2 Essential Qualities of Successful Social Media Strategists

strategy1We're well past the time when nervous brands and PR agencies reached out desperately to recent college grads to drum up a social media strategy for them. These days, your 80-year-old grandmother or 6-year-old child might be as adept at posting or responding to an image on Facebook as a member of the millennial generation.

Social media now represents an opportunity for PR practitioners and marketers to establish themselves as strategic leaders, with one eye on business goals and the other on budgets and resources.


Catherine Allen, SHIFT Communications

Catherine Allen, executive vice president for SHIFT Communications and one of the trainers at PR News' Sept. 8 Boot Camp for Emerging PR Stars in Boston, has provided trusted strategic PR and social media counsel to a variety of brands, and has learned from long experience what kind of communicators have a tendency to rise to leadership levels. In this Q&A, she looks at those qualities through the prism of social media.

PR News: What essential qualities and experiences does a professional communicator need to be a successful social media strategist, as opposed to someone focused solely on executing a strategy?
Catherine Allen: Two things. One, you need the ability to see the big picture—to understand how and why social media channels can be applied to build your voice, gain credibility, attract prospects, show thought leadership and the like. It’s not about social media for social media’s sake. It’s about the business or organization’s goals and how social media can help you achieve them. Second, I do believe that you must understand how the execution works in order to prescribe the tactics. Get your hands dirty.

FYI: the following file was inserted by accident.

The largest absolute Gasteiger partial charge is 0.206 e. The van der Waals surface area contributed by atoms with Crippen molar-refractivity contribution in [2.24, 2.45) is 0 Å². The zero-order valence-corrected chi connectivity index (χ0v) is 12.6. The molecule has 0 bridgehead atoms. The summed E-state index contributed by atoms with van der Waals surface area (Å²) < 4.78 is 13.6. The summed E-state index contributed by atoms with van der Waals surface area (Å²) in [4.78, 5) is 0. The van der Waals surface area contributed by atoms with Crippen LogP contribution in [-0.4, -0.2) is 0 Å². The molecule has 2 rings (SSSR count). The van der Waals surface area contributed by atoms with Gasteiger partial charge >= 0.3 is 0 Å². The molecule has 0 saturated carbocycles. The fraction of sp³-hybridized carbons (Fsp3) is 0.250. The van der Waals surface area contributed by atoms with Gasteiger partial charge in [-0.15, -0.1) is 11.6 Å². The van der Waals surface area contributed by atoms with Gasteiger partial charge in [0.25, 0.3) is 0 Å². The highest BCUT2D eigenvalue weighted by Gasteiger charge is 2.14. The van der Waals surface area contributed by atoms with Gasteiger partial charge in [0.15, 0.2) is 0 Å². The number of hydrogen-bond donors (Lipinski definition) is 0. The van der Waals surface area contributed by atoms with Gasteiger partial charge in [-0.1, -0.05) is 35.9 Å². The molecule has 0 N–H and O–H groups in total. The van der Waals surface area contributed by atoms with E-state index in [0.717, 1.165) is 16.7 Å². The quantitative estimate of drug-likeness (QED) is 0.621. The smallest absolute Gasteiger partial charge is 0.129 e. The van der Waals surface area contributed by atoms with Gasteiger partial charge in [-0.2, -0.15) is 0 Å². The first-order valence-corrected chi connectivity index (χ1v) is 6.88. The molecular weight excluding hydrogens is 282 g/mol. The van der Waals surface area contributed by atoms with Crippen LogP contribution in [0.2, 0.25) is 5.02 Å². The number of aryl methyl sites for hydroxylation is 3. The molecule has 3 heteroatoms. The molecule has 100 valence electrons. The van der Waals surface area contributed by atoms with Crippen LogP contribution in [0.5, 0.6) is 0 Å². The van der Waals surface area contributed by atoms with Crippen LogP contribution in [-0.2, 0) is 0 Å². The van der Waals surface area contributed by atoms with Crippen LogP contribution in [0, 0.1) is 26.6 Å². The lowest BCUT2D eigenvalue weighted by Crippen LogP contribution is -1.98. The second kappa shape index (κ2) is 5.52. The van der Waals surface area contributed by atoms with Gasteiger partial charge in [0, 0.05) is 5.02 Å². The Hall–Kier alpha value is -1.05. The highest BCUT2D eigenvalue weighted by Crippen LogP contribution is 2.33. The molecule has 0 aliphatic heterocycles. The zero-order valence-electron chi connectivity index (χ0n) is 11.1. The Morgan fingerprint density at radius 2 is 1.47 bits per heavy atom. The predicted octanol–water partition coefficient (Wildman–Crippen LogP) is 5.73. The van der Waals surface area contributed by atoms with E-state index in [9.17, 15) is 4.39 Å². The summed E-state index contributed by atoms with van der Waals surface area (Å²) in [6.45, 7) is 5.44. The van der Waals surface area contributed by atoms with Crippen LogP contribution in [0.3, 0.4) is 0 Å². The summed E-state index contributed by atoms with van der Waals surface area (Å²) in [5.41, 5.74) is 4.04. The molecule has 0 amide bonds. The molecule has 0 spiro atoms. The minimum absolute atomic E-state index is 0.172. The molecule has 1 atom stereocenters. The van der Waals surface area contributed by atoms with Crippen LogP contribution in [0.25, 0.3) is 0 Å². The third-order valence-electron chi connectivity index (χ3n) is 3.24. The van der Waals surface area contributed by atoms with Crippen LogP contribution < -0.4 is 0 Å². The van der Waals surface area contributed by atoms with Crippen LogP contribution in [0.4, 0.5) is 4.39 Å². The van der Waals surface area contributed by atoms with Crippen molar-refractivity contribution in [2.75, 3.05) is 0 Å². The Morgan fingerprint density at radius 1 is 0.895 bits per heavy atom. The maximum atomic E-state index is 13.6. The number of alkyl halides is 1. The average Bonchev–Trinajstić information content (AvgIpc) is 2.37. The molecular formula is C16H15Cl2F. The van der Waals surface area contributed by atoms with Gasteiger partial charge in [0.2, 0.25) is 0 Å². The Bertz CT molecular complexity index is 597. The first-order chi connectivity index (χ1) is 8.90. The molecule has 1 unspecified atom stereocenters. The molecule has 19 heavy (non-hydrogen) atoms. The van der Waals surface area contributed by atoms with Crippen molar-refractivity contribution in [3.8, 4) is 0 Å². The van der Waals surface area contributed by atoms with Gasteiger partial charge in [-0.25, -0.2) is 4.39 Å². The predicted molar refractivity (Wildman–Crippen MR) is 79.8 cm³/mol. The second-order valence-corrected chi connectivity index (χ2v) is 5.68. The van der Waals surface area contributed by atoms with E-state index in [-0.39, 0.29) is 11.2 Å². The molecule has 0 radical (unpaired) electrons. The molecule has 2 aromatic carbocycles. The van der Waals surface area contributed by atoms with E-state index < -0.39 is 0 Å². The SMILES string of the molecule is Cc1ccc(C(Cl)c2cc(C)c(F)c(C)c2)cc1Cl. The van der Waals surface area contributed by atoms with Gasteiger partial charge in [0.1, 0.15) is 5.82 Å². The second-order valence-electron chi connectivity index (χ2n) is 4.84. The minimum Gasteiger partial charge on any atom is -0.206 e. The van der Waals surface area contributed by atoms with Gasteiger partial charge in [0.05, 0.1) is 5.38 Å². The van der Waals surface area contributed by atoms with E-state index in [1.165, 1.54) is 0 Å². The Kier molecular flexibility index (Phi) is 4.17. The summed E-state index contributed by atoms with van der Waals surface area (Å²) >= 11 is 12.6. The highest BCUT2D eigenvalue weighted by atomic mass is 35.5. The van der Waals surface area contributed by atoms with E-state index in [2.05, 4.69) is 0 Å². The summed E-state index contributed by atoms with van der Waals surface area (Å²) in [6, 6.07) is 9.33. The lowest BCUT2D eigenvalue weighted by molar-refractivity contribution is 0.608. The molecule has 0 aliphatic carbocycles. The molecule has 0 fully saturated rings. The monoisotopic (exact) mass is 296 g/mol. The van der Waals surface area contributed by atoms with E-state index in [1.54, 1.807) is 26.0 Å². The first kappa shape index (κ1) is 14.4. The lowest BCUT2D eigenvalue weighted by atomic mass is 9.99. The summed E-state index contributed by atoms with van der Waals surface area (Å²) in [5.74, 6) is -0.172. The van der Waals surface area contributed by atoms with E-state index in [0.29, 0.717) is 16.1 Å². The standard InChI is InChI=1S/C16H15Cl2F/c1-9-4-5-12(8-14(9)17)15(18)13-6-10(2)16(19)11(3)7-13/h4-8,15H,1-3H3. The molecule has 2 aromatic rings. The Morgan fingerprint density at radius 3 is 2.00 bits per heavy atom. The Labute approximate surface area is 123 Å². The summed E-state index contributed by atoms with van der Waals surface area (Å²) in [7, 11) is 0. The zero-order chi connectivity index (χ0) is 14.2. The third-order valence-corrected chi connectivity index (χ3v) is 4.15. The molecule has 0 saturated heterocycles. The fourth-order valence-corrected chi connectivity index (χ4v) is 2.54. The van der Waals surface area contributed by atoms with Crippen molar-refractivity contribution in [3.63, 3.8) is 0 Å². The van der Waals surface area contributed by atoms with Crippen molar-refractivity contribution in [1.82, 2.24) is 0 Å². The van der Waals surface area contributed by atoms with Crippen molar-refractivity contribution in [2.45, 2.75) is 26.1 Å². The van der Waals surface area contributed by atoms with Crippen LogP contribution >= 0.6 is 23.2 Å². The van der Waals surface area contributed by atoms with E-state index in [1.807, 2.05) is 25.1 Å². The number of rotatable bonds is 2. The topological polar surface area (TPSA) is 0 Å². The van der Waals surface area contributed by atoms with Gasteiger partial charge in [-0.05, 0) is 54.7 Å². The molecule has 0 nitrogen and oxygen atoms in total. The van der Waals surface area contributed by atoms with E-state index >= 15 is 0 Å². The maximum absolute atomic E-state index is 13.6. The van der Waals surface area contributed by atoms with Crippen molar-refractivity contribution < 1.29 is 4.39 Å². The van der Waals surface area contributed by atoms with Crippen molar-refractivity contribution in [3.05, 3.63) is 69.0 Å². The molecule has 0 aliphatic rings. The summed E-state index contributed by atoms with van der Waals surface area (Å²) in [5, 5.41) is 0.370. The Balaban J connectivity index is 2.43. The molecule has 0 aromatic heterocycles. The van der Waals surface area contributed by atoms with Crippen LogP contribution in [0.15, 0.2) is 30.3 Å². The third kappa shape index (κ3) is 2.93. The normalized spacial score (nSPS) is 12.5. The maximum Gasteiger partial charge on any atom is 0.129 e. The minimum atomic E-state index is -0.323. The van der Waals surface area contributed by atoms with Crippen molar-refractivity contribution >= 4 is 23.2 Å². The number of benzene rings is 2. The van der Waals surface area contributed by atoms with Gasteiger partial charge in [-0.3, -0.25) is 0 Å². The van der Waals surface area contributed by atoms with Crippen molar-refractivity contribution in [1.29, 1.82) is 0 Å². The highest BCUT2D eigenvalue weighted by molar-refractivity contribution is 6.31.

PR News: It's commonly said that the secret to inspiring engagement on social media is listening. What does this mean, practically speaking?
Allen: Listening is the key to any good relationship, right? Patti Stanger or Dr. Phil would tell you to listen first, respond second. The same is true before diving into social media. What is your audience looking for? What is their voice? What topics interest them? Answers to these questions will help you to craft an approach that works for you and for them, and have you put your best foot forward.
PR News: How can PR practitioners evolve from being social media experts to being social media change agents—instigators of internal cultural change in regard to social media?
Allen: In most cases, start with education. People often shy away from what they don’t understand. If you can understand the level of social media familiarity your organization has, you can slowly begin to educate and inspire, showing how others whom they respect use social media for organizational exposure and change. Draw the line between what they know and are doing now, to what they aspire to be and be doing. Lastly, use data to hammer your point home and lend authority.
PR News: What are three ways communicators can determine what their brand's audience wants and expects from them on social channels?

Allen: One, listen. Two, ask questions. Three, track and measure what you do post, to inform/adjust future plans.
Learn more from Catherine Allen about creating successful social media strategies at PR News' Boot Camp for Emerging PR Stars on Sept. 8 in Boston.

Follow Catherine Allen: @catherineallen
Follow Steve Goldstein: @SGoldsteinAI



About Steve Goldstein

Steve Goldstein is editorial director of events for Access Intelligence’s PR News brand, which encompasses premium, how-to content, data and competitive intelligence for public relations professionals; PR News Online; PR News conferences, webinars and awards programs; and PR News guidebooks. Previously at AI Steve was editorial director of min, min ’s b2b and minonline as well as managing editor of CableFAX: The Magazine and CableWorld. Before joining Access Intelligence, he was executive editor of World Screen News, and editor of Film/Tape World, which covered film, television and commercial production in the San Francisco Bay Area.

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  • McKenzie Ward

    I hear a lot about “listening” to your audience. It seems this gets thrown around a lot, but never explained as to how you can actually “listen.” If your audience is not talking on your channels, what exactly are you listening to that would determine the voice and direction you take as a brand.

    • Ellie

      My guess is that you have to find where your audience is.

  • catherineallen

    That’s what I’ll be sharing on Monday at the PR News Boot Camp. I hope to see you there!